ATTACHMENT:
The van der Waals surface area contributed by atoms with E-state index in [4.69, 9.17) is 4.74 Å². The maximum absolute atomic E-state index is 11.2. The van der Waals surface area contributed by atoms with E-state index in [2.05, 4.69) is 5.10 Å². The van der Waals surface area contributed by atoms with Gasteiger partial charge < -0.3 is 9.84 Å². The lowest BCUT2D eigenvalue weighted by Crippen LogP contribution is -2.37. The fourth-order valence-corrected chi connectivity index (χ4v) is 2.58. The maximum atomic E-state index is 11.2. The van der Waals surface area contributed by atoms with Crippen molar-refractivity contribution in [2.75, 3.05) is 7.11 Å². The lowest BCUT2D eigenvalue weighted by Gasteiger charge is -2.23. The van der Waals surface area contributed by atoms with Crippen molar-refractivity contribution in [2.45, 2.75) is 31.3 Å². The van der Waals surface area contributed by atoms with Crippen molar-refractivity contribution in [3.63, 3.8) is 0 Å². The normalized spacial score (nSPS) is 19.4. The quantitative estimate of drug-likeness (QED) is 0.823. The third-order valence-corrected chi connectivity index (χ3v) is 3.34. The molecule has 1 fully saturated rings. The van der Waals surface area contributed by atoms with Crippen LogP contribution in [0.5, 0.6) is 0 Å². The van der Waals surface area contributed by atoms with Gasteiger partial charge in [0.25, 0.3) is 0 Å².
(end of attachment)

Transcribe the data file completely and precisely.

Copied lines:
The van der Waals surface area contributed by atoms with E-state index in [4.69, 9.17) is 4.74 Å². The maximum absolute atomic E-state index is 11.2. The van der Waals surface area contributed by atoms with E-state index in [2.05, 4.69) is 5.10 Å². The van der Waals surface area contributed by atoms with Gasteiger partial charge < -0.3 is 9.84 Å². The lowest BCUT2D eigenvalue weighted by Crippen LogP contribution is -2.37. The fourth-order valence-corrected chi connectivity index (χ4v) is 2.58. The maximum atomic E-state index is 11.2. The van der Waals surface area contributed by atoms with Crippen molar-refractivity contribution in [2.75, 3.05) is 7.11 Å². The lowest BCUT2D eigenvalue weighted by Gasteiger charge is -2.23. The van der Waals surface area contributed by atoms with Crippen molar-refractivity contribution in [2.45, 2.75) is 31.3 Å². The van der Waals surface area contributed by atoms with Crippen molar-refractivity contribution in [3.63, 3.8) is 0 Å². The normalized spacial score (nSPS) is 19.4. The quantitative estimate of drug-likeness (QED) is 0.823. The third-order valence-corrected chi connectivity index (χ3v) is 3.34. The molecule has 1 fully saturated rings. The van der Waals surface area contributed by atoms with Crippen LogP contribution in [0.5, 0.6) is 0 Å². The van der Waals surface area contributed by atoms with Gasteiger partial charge in [0.25, 0.3) is 0 Å².